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In a recent interview with Apple’s top hardware executives, the company’s shift to in-house chip design is highlighted as the most significant transformation in the past two decades. Apple Senior Vice President of Hardware Technologies, Johny Srouji, and Senior Vice President of Hardware Engineering, John Ternus, sat down with CNBC to delve into the revolutionary changes taking place in Apple’s chip business and its profound impact on the company’s product development.
According to Srouji, the collaboration between hardware and software teams has led to a unique working relationship, allowing Apple to “build integrated products that are fully optimized for the product.” This integration begins four years before product release, emphasizing the meticulous planning and innovation behind Apple’s cutting-edge technology.
Ternus sheds light on the company’s departure from relying on external technologies, stating that Apple used to “build the product around” technologies from other companies. The shift to in-house design, particularly in silicon, marks a pivotal moment. Ternus highlights the freedom this change provides to Apple’s designers, allowing them to create products without compromising on design or focus.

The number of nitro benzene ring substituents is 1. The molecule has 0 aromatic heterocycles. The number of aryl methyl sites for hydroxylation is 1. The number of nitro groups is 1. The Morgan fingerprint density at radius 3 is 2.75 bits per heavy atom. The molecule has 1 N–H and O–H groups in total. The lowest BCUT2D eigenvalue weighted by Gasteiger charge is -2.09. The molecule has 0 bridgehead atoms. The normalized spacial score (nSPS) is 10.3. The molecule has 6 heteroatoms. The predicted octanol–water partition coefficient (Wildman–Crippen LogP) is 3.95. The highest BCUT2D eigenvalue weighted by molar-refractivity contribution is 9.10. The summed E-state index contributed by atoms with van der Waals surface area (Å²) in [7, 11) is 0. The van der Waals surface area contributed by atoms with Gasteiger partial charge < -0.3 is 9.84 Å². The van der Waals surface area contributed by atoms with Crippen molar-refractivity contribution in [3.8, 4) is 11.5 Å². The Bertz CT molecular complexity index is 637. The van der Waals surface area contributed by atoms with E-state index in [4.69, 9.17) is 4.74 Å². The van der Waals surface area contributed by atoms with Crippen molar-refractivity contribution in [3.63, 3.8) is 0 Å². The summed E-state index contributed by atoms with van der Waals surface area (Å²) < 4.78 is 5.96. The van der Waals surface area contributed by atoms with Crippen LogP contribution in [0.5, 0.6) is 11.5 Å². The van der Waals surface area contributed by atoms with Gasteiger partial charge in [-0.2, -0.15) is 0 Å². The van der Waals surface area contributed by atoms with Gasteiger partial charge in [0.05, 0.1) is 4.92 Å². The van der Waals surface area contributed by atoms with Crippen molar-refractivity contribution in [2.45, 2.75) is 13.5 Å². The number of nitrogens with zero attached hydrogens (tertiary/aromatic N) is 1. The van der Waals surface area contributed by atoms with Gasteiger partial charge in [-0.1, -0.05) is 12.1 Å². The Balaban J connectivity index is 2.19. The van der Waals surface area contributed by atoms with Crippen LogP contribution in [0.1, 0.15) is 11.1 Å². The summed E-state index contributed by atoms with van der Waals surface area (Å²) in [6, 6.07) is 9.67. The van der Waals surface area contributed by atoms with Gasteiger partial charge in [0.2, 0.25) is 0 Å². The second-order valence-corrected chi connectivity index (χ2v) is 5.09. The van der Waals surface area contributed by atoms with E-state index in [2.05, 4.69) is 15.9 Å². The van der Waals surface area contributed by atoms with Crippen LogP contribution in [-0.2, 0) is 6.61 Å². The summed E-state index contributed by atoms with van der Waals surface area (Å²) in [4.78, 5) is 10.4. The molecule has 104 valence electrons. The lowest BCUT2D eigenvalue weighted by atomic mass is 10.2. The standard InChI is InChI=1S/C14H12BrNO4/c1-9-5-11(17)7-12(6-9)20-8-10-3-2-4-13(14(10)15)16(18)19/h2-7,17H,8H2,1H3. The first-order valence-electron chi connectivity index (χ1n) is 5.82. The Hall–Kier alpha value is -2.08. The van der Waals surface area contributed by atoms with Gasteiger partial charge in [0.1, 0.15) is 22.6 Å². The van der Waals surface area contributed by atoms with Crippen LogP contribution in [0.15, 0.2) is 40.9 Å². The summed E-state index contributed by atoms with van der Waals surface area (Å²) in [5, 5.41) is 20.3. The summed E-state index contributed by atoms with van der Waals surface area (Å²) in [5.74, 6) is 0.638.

Addressing whether Apple customers are aware of and care about the origin of the chips, Srouji asserts that customers not only know but genuinely care. Despite Apple not being a chip company per se, the in-house world-class chip team enables the company to create silicon exclusively tailored for its products. This strategic move ensures that design integrity and focus are maintained without compromise.
With the introduction of 3-nanometer chips in Apple products, questions arise about production capacity. Srouji, while cautious about specific details, expresses confidence in chip partner TSMC’s scale and capability to meet Apple’s volumes. The emphasis on a diversified supply chain, with collaborations in Asia, Europe, and the U.S., ensures resilience and flexibility in meeting global demand.
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Addressing potential geopolitical tensions affecting production in Taiwan, Srouji emphasizes Apple’s commitment to careful planning and strategic bets. While not disclosing specific plans, he underscores the company’s forward-looking approach, exploring options and remaining open to other foundries that align with Apple’s standards and requirements.